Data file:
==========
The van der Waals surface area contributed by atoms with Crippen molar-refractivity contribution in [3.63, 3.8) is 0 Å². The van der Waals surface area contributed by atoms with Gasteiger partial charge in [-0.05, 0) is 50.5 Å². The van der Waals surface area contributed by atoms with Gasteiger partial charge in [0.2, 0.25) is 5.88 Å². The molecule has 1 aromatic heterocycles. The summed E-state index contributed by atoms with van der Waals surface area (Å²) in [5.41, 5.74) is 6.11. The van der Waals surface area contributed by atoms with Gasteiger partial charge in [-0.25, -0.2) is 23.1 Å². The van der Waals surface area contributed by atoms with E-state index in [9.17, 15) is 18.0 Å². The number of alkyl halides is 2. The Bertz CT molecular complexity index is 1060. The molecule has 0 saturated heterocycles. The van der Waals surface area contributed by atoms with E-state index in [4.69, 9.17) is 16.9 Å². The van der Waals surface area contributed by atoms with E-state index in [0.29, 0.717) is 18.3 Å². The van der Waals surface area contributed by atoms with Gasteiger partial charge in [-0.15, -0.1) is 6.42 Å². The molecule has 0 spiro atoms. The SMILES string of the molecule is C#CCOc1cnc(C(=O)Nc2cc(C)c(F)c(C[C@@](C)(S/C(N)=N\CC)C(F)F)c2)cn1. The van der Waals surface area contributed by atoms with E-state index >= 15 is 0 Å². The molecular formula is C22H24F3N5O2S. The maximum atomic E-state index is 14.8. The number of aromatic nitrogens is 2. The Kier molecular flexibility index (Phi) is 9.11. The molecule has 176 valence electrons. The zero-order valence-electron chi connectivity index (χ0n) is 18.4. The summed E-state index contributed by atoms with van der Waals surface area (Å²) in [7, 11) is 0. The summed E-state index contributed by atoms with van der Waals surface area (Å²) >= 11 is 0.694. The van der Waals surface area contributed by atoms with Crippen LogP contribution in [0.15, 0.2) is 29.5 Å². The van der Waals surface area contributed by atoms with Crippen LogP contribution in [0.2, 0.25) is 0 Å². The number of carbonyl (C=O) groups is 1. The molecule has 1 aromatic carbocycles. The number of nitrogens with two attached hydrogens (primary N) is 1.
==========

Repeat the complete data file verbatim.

The van der Waals surface area contributed by atoms with Crippen molar-refractivity contribution in [3.63, 3.8) is 0 Å². The van der Waals surface area contributed by atoms with Gasteiger partial charge in [-0.05, 0) is 50.5 Å². The van der Waals surface area contributed by atoms with Gasteiger partial charge in [0.2, 0.25) is 5.88 Å². The molecule has 1 aromatic heterocycles. The summed E-state index contributed by atoms with van der Waals surface area (Å²) in [5.41, 5.74) is 6.11. The van der Waals surface area contributed by atoms with Gasteiger partial charge in [-0.25, -0.2) is 23.1 Å². The van der Waals surface area contributed by atoms with E-state index in [9.17, 15) is 18.0 Å². The number of alkyl halides is 2. The Bertz CT molecular complexity index is 1060. The molecule has 0 saturated heterocycles. The van der Waals surface area contributed by atoms with E-state index in [4.69, 9.17) is 16.9 Å². The van der Waals surface area contributed by atoms with E-state index in [0.29, 0.717) is 18.3 Å². The van der Waals surface area contributed by atoms with Gasteiger partial charge in [-0.15, -0.1) is 6.42 Å². The molecule has 0 spiro atoms. The SMILES string of the molecule is C#CCOc1cnc(C(=O)Nc2cc(C)c(F)c(C[C@@](C)(S/C(N)=N\CC)C(F)F)c2)cn1. The van der Waals surface area contributed by atoms with E-state index >= 15 is 0 Å². The molecular formula is C22H24F3N5O2S. The maximum atomic E-state index is 14.8. The number of aromatic nitrogens is 2. The Kier molecular flexibility index (Phi) is 9.11. The molecule has 176 valence electrons. The zero-order valence-electron chi connectivity index (χ0n) is 18.4. The summed E-state index contributed by atoms with van der Waals surface area (Å²) in [7, 11) is 0. The summed E-state index contributed by atoms with van der Waals surface area (Å²) >= 11 is 0.694. The van der Waals surface area contributed by atoms with Crippen LogP contribution in [0.15, 0.2) is 29.5 Å². The van der Waals surface area contributed by atoms with Crippen LogP contribution in [0.2, 0.25) is 0 Å². The number of carbonyl (C=O) groups is 1. The molecule has 1 aromatic carbocycles. The number of nitrogens with two attached hydrogens (primary N) is 1.